Many people love cats and the idea of owning one, but feel like they cannot because of a sensitivity to allergies.
What might come as a surprise is that people aren’t allergic to cat hair. It’s actually the protein Fel D1, carried in a cat’s skin oil and saliva, that causes allergic reactions. When a cat sheds its coat, or grooms itself, the hair carrying traces of Fel D1 get spread around the home, increasing the risk of an allergic reaction.
Hypoallergenic cats are those breeds that are less likely to trigger allergies in people who are prone to suffering. Although there’s no such thing as a cat that’s 100% allergen-free, the following breeds are the least likely to set off feline-related allergies.
Siberian cats are famed for their beautiful long hair, which means most people immediately think they’re unsuitable for allergy sufferers. But because Siberian cats produce less Fel D1 than many other breeds, they are one of the most hypoallergenic cats around.
In contrast to the Siberian, a Sphynx cat is famous for being practically hairless. Their unique look means they do have special care requirements. However, because they don’t have any hair, the allergenic proteins in cat saliva cannot get trapped in their fur.
The coat of most cats consists of three different types of hair: the guard hairs (top layer), the awn hairs (middle layer) and the down hairs (bottom layer). The Cornish Rex only has down hairs, which means they don’t shed much hair and are less likely to spread the allergen Fel d 1 than many other breeds of cat.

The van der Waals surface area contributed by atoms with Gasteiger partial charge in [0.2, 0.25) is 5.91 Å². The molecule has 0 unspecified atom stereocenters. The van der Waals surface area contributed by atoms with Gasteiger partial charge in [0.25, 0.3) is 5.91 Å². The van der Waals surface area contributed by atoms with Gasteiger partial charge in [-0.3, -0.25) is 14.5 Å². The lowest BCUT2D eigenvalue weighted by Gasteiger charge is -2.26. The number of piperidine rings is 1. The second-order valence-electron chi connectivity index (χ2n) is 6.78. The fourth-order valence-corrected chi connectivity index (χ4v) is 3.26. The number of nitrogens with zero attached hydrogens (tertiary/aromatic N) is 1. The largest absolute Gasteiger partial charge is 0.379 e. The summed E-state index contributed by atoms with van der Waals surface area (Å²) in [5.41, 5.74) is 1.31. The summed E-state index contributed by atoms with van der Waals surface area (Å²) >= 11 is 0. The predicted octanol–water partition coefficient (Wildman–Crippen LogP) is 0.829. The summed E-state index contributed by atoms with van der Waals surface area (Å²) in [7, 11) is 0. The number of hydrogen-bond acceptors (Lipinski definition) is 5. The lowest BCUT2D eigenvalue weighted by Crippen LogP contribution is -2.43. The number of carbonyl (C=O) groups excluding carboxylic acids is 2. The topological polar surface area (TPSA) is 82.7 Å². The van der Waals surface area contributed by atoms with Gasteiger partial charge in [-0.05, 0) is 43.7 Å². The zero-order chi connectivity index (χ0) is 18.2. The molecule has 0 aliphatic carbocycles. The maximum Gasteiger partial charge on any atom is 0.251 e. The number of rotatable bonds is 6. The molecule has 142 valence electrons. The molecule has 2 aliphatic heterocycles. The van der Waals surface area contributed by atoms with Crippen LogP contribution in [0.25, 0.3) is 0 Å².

The Devon Rex shares the same coat type as a Cornish Rex, but has and sheds even less hair. Like the Devon Rex, this means they are less likely to cause an allergic reaction by spreading Fel d 1 than most other breeds of cat.
As the name suggests, this breed of cat originated in Russia, where its fur evolved to withstand the cold climate near the Arctic circle. Because of its dense coat, the Russian Blue traps allergens close to its skin, meaning you avoid breathing them in. There is also evidence that Russian Blues produce less of the Fel D1 Protein than most other breeds.
With their short, fine coat, Oriental Shorthairs shed very little hair. To make cats of this breed even more hypoallergenic, you need to brush them regularly. This helps to remove loose hairs and reduces the amount of hair Oriental Shorthairs shed by even more.
The hypoallergenic tendencies of Balinese cats are like Siberia cats in that their skin produces less of the Fel D1 Protein than most other breeds. Consequently, when shed, their fur spreads less allergens.
Unlike the other breeds featured, Bengal cats aren’t hairless and their skin doesn’t produce less of the Fel d 1 protein. Instead, their unique pelt-like coat needs far less maintenance than most other breeds, which means Bengals don’t groom themselves as often. They also don’t shed as much fur and therefore don’t spread as many allergen inducing proteins as most other breeds of cat.
If you are interested in cats that require less grooming and shed less, like Bengal cats, then take a look at our blog post here.